?l)t ^outl) Australian. Aj»ax*.iBBi Tnt o AT. JABTOAKY 14, 1645. THE PARKHURST BOYS, IN our lait we published « correspondence be tween D. McLaren, Esq., Manager in London of the South Australian Company.and G. Hali, Esq.. Governor of Parkhurst Penitentiary, oa the subject of sending out some of the youths io that institution to thia colony. After again very carefully considering the subject, and conversing with some of the most intelligent of the colonists, we are confirmed in the opinion we formerly expressed, that it would not be advisable to send the youths to this colony; We grant all that Mr Hall requires in favor of the boys ; we fully admit that they may be quite equal, or even superior to many boys who have never been convicted of crime ; but coming to a colony vrjiere all. but themselves would be free, and the inhabitants of Which have strong prejudices against an infusion of convicts, we are certain that their position here would neither be comfortable nor «oegeuiai to re...
Advertising [Newspaper Article] — South Australian — 14 January 1845
" Äouti) &ttsiralían" GENERAL I*RB IN!Tí M© m§TÄ®LIl§KlMS1R8T. rp H E Proprietor of the above Establishment begs to announce that the letter-press printing business will be conducted as hitherto. The job printing has always given the greatest satisfaction, «nd he can poiut to work which has issued from this; press that has not, he believes, been equalled in the j colony. The motto of this Office shall be " Cheapness, neatness, punctuality, and dispatch. Printing Office, > Rundle-sireet, Nor. 11, 1844* \ The proprietor of this journal, on investigating various matters connected with his recent purchase, j finds that he trill be able to make some changes, which, he thinks, wiU be advantageous both to him self and to the public. In the first place, the system of advertising may, in his opinion, be much improved, and made more consonant with the principles now universally adopted at home in the management of newspapers, ' and he proposes to make changes as follows :-In pince ...
Government Gazette. PROCLAMATION. [Newspaper Article] — South Australian — 14 January 1845
PROCLAMATION. Br his Excellency George Grey, Esquire, Gover nor and Commander - in - Chief of her Majesty's Province of South Australia, and its Dependencies, and Vice-Admiral of the i same, &c, &c, &c. j Whereas the undermentioned ordinances enacted by the Governor of South Australia, with the advice and consent of the Legislative Council were passed in the seventh year ol' her Majesty's reign, viz. No. 2, of 1844, intituled " An Ordinance to authorise the Levying-of Ftes ¿n the Sfewghtrrâg.j of Cattle." No. 3, of 1844, intituled "An Ordinance to prevent the extensión of the Scab in Sheep." No. 5, of 1844, intituled " An Ordinance to amend an Ordinance of the Governor and Council of the Province, intituled * An Act for giving relief to Imprisoned Insolvent Debtors, and to make pro vision for the Administration of Estates of Insol vent Debtors in South Australia,1 " which Ordi nances having been, by the Right Honorable Lord Stanley, one of her Majesty's Princ...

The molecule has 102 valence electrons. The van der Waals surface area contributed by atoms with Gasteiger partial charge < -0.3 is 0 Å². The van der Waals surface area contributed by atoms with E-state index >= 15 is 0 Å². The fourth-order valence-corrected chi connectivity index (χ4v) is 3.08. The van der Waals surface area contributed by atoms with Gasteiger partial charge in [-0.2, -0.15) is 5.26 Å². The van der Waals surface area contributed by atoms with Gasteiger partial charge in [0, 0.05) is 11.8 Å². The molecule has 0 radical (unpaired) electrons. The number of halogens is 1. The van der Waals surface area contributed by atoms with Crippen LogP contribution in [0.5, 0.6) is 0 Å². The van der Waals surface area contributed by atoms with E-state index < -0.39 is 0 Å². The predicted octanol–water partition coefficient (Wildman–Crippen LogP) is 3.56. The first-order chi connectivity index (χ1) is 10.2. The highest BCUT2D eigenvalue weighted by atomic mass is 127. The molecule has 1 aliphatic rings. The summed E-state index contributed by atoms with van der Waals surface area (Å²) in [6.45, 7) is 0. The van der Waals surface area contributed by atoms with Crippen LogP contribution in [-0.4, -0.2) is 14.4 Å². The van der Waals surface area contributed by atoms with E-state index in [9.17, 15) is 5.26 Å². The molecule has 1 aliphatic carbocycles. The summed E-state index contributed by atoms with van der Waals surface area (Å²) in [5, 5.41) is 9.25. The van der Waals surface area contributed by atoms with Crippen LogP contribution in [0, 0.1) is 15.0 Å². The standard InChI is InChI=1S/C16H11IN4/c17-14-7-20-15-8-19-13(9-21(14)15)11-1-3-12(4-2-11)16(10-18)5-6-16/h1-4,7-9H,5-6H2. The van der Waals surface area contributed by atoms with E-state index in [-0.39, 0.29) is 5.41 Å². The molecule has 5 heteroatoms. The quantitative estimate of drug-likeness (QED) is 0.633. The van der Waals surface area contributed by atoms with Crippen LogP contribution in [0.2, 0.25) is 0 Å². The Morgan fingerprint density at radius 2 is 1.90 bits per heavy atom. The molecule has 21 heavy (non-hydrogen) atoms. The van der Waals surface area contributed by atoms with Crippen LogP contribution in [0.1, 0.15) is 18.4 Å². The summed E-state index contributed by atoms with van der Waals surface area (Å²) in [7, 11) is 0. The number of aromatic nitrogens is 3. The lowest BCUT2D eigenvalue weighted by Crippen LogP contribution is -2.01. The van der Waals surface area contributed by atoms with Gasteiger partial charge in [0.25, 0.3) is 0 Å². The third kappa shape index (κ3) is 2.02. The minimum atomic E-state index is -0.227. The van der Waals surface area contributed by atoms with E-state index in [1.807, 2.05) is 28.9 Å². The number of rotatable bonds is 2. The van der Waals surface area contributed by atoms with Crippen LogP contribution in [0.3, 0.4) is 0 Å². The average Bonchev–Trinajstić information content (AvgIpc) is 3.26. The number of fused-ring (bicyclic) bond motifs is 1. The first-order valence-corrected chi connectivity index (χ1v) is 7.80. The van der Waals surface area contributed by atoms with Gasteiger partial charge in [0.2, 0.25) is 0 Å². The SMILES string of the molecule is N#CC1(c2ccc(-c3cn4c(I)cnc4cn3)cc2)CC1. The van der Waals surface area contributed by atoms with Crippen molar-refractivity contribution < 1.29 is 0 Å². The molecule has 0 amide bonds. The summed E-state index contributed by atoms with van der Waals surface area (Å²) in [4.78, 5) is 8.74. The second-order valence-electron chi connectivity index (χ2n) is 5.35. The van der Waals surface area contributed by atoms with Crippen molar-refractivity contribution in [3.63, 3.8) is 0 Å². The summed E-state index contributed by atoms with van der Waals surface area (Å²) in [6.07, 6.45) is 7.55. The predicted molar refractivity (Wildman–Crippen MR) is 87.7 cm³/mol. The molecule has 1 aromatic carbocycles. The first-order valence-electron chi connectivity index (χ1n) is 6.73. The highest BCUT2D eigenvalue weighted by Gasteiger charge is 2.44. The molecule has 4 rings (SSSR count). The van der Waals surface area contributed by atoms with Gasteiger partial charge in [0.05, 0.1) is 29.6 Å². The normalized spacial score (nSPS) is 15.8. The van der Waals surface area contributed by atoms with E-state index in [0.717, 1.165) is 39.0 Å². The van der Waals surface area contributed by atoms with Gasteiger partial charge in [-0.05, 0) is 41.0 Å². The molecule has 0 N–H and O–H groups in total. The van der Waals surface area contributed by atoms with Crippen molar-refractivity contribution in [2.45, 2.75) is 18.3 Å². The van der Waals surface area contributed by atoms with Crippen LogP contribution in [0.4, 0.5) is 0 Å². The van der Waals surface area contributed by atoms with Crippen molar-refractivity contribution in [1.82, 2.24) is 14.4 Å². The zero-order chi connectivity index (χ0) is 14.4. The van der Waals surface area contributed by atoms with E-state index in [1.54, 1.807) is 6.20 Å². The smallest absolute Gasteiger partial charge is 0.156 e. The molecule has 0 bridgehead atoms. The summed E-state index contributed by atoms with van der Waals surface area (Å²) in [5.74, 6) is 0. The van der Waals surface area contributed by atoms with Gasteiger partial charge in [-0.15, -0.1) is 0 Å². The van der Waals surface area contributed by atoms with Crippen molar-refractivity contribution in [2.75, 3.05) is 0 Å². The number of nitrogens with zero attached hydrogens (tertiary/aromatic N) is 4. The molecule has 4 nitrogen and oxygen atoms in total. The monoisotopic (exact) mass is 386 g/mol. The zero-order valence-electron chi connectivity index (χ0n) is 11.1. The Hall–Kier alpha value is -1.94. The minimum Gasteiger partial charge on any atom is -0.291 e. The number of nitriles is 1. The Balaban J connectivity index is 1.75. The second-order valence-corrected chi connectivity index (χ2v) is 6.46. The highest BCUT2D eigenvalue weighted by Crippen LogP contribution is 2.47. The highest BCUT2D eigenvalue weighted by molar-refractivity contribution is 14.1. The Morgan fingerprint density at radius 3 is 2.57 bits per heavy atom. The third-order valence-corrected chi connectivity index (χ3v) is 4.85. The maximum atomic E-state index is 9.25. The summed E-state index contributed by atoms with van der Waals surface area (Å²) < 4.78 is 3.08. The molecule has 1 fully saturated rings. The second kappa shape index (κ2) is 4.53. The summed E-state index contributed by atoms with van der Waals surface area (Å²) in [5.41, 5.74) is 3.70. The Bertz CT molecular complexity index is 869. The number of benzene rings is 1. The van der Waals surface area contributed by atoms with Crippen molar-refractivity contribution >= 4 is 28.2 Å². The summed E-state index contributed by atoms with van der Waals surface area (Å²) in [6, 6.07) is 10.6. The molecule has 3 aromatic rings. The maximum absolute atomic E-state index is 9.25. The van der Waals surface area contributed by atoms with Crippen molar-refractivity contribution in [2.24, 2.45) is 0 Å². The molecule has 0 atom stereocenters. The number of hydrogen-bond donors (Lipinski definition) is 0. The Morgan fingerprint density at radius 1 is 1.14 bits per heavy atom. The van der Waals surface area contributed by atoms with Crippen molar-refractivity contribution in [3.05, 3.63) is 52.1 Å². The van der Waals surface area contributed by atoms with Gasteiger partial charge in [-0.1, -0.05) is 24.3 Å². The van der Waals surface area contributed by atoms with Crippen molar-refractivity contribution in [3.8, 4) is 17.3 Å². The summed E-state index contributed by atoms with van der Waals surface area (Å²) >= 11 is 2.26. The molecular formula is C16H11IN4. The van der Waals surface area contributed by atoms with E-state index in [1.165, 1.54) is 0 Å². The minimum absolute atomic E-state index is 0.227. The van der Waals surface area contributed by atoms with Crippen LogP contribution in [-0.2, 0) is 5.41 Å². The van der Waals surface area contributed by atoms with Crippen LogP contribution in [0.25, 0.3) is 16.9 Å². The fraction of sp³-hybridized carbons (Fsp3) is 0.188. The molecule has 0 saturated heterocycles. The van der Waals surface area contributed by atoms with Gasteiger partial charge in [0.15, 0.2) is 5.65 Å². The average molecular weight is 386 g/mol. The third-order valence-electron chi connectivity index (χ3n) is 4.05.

NEW SOUTH WALES. [Newspaper Article] — South Australian — 14 January 1845
NEW SOUTH WALES. THE OVERLAND EXPEDITION TO PORT ES- SINGTON. -Despatches have recently been re- ceivcd from Lord Stanley, authorising the colonial government to comply with the wish of the coun- cil, relative to despatching an expedition overland to Port Essington, directly the funds of the colony are able to bear the expense. Sir T. Mitchell's &nbsp; opinion is, that it should go by way of the Darling, right through the interior to Port Essington, in as direct a line as should be found practicable; Sir Thomas's opinion being that, from the known for- mation of the country to the other bank of the Darling, there is a great probability that the party &nbsp; &nbsp; would, after crossing the high ranges beyond the Darling, meet with a stream or streams running northward, and falling into the Gulf of Carpen- taria, on the northern coast of Australia. Messrs &nbsp; Eyre and Sturt are of opinion that the expedition would be more practicable if the party ke...
TO THE EDITOR OF THE SOUTH AUSTRALIAN. North-terrace, January 11, 1845. [Newspaper Article] — South Australian — 14 January 1845